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My grandfather was in the lumber trade and removed white pines from thousands of acres throughout Minnesota in the late 1800s. Wildlife, the Sustainable Timber Harvest Initiative, Minnesota Forest Producers, Minnesota Timber Producers, and other interested organizations at the state and federal levels. What hasn’t been mentioned is that the specific area described in the Cloquet Valley State Forest is home to the 200 year old “old” trees.
According to a Minnesota historian, those 40 acres of trees were overlooked on the original maps used to obtain the profitable White Pines. This is the reason why these trees were left and not cleared. It is now a tourist attraction, which I intended to visit in the spring.
My grandfather was one of the lumber barons in the late 1800s. I can’t bring back the trees he felled, but I hope my letter can further stimulate interest in saving these last trees of historical significance – the old white pine seen nowhere else in Minnesota.
Tim Diegel, Edina
CHILD BLOCKED IN EMERGENCY
I was saddened, but not surprised, to read the story of the boy stuck in the ER for months (front page, October 23). It’s becoming an all-too-familiar story here and across the country. Children who have a diagnosis on top of a mental illness – such as autism spectrum disorder or intellectual disability – and children with severe aggression, simply cannot find appropriate care.
Importantly, children find themselves in crisis when parents are totally exhausted and have not been able to access more intensive levels of care or hire staff to provide in-home services. And once the child arrives in the emergency room in crisis, there is nowhere to go – hospitalization may not be appropriate, and there is nowhere to go. What’s even worse is that if a family simply cannot bring their child home because they have no support and cannot keep the child or other family members safe the family, she is accused of abandonment and neglect. And the child ends up in child protection. But it is clear that the parents are not neglecting their child, it is the system that is.
We worked with the Children’s Cabinet, the Department of Health and Human Services, hospitals, counties and providers to develop solutions for the next session. Fund access to regular respite care so that families can “recharge their batteries”. Streamline the process of accessing additional in-home staff and dramatically increase salaries for staff responsible for working with severely aggressive children. Require that our commercial health plans cover treatment provided in psychiatric residential treatment facilities. Plans do not currently cover this level of care, and it is a higher level of care than is currently provided in children’s residential facilities.
It is difficult for providers to offer new programs when the only funding comes from Medicaid. Expedited applications for Medicaid for families who need intensive home services offered only by Medicaid. It can take four to six months for the county and state to process an application, which is too long to avoid a crisis. Finally, build a small crisis center for these children that has a soothing sensory environment, high staff, and psychiatric services.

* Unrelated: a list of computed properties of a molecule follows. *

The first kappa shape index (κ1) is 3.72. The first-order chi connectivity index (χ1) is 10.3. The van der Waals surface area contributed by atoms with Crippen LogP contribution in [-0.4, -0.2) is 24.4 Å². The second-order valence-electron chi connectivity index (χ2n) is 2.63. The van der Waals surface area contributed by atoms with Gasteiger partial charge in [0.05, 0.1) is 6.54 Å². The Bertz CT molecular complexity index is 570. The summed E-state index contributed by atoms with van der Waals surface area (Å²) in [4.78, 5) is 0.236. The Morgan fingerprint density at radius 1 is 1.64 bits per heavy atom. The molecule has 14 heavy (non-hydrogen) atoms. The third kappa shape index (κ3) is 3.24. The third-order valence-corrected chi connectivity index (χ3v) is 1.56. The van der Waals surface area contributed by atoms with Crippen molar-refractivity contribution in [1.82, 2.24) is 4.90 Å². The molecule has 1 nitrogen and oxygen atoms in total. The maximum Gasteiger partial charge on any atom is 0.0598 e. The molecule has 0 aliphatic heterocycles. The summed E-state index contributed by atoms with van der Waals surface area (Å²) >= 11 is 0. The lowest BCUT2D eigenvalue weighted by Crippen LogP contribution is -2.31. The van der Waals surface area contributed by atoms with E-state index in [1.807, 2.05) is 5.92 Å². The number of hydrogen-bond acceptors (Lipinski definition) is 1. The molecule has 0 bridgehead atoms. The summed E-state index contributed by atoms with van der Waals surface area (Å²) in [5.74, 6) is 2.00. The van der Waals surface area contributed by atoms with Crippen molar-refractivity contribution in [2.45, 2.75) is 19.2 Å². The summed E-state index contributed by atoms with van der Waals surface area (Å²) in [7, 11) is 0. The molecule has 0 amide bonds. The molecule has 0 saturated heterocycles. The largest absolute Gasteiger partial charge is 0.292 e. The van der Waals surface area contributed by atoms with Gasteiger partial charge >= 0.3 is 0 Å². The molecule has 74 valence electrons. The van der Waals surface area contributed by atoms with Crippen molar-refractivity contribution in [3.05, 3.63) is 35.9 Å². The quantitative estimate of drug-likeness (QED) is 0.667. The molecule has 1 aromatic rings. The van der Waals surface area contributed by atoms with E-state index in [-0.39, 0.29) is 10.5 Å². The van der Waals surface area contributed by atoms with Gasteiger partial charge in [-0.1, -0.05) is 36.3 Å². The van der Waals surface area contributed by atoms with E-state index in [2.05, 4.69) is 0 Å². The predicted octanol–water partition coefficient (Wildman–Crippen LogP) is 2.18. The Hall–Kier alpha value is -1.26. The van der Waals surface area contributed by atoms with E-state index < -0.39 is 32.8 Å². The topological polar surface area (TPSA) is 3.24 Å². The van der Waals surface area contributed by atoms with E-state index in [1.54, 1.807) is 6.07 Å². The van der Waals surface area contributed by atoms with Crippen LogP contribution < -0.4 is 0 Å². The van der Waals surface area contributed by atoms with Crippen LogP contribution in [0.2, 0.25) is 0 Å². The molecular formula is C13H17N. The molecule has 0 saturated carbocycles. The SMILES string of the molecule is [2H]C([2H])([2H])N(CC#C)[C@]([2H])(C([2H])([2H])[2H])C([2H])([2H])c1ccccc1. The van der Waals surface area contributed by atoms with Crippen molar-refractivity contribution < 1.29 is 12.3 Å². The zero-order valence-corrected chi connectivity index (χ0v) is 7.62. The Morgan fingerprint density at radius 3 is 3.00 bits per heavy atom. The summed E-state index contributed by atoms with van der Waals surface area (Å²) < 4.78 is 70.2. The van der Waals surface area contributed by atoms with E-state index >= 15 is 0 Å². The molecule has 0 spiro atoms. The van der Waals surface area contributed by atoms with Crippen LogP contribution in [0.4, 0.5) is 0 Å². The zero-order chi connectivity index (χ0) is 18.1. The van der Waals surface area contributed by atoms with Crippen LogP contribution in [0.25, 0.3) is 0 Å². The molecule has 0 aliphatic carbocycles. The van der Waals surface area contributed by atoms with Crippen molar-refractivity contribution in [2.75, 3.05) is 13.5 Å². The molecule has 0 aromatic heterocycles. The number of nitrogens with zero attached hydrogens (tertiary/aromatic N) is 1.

All of this will require additional public funds. But these are steps we must take to support these children and their families.
Sue Abderholden, St. Paul
The writer is executive director of NAMI Minnesota.
STUDENT LOAN FORGIVENESS
The Star Tribune editorial board omitted several major considerations in its treatment of President Joe Biden’s student loan cancellation order (“Four Worries About the Student Loan Plan,” Editorial, October 23).
I went to the University of California in the early 1960s when tuition was $120 per semester. State support for public higher education began to decline long before the last 20 years mentioned in the editorial. Federally insured student loans and direct federal student loans were poor substitutes for state aid. The $2,500 burden on the average taxpayer from Biden’s 30-year partial loan forgiveness program is peanuts ($83.33 per year). And does the editorial board also regret the double pardon granted to students from families poor enough to deserve a Pell scholarship? It may just be another unmentionable though the council complains about helping graduate students, some of whom have had to borrow enough to buy a modest home.
And why have I never read anything about “moral hazard” when companies declare bankruptcy and pay their creditors a fraction of what they are owed? Did the council even consider the almost non-existent bankruptcy provisions for student loans? And what about those unaccredited private colleges, making false promises, leading to unaccepted degrees and non-transferable course credits?
With $1.6 trillion owed (compared to just $930 billion in credit card debt), haven’t we abused our young people enough to warrant emergency action by the president, invoking a 2003 law? What if we add to the above that we now have an economic system producing an ever-increasing share of wealth for the top 1%, and a declining middle class? What about the young people inheriting a globally warming planet because we’ve done too little about the problem or been sucked into the lies of corporations and supporters about it?
And, by the way, one-seventh (14.3%) is quite a large segment of the population, not “just” 1 in 7. For comparison, all of us over 65 only add up to about 17 % Population.
Jeffrey W. Koon, St. Paul